Collecting Eggs and Data

I like to think I can turn anything into a learning opportunity. Sometimes I wake up in the middle of the night with an idea of how to transform something we already do into a teachable moment. It's a problem, I know. First and foremost, it's a problem because I need to remember to allow time for natural learning, sans lessons, goals, or outcomes. It's also a problem because I need more sleep! I'm going to place this teachable moment in the "huge success" column and pat myself on the back a little for not complicating it.

Our chickens recently began laying eggs. We are first-time chicken keepers and this is very exciting stuff. Collecting eggs might be the only task Janie Kathryn performs immediately upon request. Since we were only getting one egg per day, we decided to save them until we had enough for everyone to enjoy an omelet. In doing so, we discovered that the eggs were changing day by day. I thought tracking the changes might be a great way to practice collecting scientific data.

I started thinking... How can I tie in the scientific method? What could the hypothesis be? How long would it take to form a valid conclusion? And then I realized I was about to ruin the project. I was complicating it. It didn't need to be a science project. It could just be exploration for the sake of exploring. It could be collecting data because it's cool to see the changes on paper. Maybe the information would lead to something and maybe it wouldn't. It was going to be great practice and great fun either way.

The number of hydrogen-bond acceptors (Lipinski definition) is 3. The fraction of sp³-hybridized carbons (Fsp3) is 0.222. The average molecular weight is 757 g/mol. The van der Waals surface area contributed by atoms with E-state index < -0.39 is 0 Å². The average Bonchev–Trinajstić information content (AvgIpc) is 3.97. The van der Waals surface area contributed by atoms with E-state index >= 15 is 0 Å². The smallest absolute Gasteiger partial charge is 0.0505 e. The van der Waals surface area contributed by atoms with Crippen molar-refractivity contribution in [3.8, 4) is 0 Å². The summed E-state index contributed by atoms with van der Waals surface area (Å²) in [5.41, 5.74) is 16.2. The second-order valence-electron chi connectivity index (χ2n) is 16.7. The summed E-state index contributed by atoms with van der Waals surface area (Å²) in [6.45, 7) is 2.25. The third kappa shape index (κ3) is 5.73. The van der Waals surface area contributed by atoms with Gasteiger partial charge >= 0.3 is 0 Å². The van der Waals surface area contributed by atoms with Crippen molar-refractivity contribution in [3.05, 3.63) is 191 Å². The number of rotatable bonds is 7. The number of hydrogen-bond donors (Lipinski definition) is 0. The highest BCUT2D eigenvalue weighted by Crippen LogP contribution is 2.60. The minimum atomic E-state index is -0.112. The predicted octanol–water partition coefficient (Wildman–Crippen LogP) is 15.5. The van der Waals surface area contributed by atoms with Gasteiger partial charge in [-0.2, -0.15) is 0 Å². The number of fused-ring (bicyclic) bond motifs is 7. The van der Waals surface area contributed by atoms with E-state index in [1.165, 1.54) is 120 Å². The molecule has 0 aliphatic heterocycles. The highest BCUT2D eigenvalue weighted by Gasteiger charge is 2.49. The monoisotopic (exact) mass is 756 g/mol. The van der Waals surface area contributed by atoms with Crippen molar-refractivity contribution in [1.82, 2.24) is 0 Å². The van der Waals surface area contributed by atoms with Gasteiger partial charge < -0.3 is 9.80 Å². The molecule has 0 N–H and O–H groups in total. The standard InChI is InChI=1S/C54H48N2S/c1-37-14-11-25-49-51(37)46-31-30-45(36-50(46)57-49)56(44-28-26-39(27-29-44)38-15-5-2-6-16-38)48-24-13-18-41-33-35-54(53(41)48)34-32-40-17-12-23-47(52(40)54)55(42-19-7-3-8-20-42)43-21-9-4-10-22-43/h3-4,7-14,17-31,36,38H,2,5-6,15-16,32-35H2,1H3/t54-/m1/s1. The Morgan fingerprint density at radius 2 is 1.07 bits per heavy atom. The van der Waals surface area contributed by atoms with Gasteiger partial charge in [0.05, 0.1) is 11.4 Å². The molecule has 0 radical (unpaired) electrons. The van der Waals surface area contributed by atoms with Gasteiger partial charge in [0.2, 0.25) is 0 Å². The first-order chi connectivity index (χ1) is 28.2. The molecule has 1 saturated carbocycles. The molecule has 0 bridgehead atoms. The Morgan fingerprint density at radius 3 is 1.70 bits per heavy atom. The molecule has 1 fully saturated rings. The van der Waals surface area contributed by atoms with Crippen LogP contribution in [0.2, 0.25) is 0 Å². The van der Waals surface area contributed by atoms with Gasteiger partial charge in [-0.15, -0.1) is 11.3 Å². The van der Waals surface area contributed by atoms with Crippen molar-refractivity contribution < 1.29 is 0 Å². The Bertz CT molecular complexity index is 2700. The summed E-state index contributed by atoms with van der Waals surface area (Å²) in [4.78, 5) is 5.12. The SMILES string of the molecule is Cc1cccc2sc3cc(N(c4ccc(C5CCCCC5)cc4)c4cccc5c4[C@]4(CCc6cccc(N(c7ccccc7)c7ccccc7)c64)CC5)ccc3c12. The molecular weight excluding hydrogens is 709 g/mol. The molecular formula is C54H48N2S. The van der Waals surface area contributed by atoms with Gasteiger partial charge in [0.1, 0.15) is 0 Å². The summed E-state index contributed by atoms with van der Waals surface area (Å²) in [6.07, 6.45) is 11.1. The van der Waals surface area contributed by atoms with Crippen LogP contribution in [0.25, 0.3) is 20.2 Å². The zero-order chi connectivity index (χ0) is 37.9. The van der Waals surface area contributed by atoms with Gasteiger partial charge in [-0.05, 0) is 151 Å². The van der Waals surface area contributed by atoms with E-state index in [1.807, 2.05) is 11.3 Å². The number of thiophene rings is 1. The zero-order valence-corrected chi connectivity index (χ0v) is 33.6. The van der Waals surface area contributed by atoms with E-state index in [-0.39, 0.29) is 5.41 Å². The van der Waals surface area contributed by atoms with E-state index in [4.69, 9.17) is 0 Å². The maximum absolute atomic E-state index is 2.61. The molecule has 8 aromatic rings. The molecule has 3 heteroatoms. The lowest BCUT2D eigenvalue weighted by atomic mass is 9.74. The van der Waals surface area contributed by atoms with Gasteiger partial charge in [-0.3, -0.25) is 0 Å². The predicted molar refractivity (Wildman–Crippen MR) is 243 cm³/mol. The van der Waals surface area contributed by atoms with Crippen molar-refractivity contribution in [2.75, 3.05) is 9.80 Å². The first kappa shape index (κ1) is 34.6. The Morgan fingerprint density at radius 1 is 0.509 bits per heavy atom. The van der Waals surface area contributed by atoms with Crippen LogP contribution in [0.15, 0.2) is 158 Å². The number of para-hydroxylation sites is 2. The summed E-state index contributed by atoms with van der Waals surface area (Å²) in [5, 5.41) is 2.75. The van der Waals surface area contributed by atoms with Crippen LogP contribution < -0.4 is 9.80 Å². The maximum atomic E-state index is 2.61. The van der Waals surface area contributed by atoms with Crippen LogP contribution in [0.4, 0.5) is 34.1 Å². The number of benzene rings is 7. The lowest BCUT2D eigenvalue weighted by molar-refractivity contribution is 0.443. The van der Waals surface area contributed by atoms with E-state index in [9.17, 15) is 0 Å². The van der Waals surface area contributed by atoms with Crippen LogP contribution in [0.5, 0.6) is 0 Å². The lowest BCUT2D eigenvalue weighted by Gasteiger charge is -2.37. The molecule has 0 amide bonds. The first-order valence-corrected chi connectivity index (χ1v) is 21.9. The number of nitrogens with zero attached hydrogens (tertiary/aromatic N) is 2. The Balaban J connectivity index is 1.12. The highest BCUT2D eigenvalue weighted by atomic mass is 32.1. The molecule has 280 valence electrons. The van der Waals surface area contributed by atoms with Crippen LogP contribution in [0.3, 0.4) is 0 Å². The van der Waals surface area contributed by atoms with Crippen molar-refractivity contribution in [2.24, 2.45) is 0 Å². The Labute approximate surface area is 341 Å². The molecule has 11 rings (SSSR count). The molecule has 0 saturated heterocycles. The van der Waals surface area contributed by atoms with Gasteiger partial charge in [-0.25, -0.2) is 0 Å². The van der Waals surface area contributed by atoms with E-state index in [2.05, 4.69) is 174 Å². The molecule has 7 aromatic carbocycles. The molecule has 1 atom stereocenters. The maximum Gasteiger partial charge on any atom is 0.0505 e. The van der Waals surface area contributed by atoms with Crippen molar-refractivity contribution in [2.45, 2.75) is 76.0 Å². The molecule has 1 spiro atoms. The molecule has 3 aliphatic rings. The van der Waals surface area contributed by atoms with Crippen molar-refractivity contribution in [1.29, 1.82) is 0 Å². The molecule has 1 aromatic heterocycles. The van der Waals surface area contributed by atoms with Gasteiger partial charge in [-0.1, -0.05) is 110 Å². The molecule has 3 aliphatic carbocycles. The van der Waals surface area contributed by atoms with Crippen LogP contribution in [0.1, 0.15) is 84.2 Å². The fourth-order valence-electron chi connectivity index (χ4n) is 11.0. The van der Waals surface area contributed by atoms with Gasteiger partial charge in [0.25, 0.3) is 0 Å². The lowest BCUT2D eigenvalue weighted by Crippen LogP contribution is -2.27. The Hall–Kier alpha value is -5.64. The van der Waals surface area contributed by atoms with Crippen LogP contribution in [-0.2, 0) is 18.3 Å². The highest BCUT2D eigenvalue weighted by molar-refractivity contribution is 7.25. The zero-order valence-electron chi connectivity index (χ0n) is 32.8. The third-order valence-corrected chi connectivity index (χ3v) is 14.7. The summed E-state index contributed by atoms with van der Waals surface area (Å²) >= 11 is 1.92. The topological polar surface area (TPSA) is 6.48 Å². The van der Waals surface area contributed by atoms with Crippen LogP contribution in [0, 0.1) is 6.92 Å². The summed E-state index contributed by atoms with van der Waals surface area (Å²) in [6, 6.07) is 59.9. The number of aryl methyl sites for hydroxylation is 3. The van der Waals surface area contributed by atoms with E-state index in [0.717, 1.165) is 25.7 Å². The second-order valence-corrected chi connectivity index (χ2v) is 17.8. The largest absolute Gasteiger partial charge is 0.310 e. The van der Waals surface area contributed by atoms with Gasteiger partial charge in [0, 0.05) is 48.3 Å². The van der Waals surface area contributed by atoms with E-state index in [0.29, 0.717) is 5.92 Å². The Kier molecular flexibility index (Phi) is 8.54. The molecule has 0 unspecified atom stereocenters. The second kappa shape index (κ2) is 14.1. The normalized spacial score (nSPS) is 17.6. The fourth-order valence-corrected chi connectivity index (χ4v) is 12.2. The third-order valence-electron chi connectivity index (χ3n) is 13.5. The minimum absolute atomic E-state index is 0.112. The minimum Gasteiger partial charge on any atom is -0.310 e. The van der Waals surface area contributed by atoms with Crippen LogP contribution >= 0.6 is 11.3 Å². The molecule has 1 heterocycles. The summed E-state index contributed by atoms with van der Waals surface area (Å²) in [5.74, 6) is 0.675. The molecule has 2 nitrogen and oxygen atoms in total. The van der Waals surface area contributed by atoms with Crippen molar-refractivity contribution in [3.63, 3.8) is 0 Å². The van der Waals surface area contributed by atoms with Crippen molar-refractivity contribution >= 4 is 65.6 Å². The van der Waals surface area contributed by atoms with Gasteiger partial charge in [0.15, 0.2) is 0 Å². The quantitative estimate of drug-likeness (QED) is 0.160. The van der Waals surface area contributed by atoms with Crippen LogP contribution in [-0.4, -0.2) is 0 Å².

I made a chart for keeping the data and gathered the necessary tools- scale,our Great Women Rulers of Science ruler, lighted magnifying glass, and fan deck of colors. How else were we supposed to document color changes?

She's two weeks into data collection and still going strong!

When writing this post, I recognized my continued use of Neil DeGrasse Tyson quotes. I can't help that the man says so many great things! I thought it fitting to finish the quote that began this post.

"This is the fundamental disconnect between what's going on in the educational system and what it takes to be a scientist. People who are scientists today are scientists in spite of the system, typically, not because of it."

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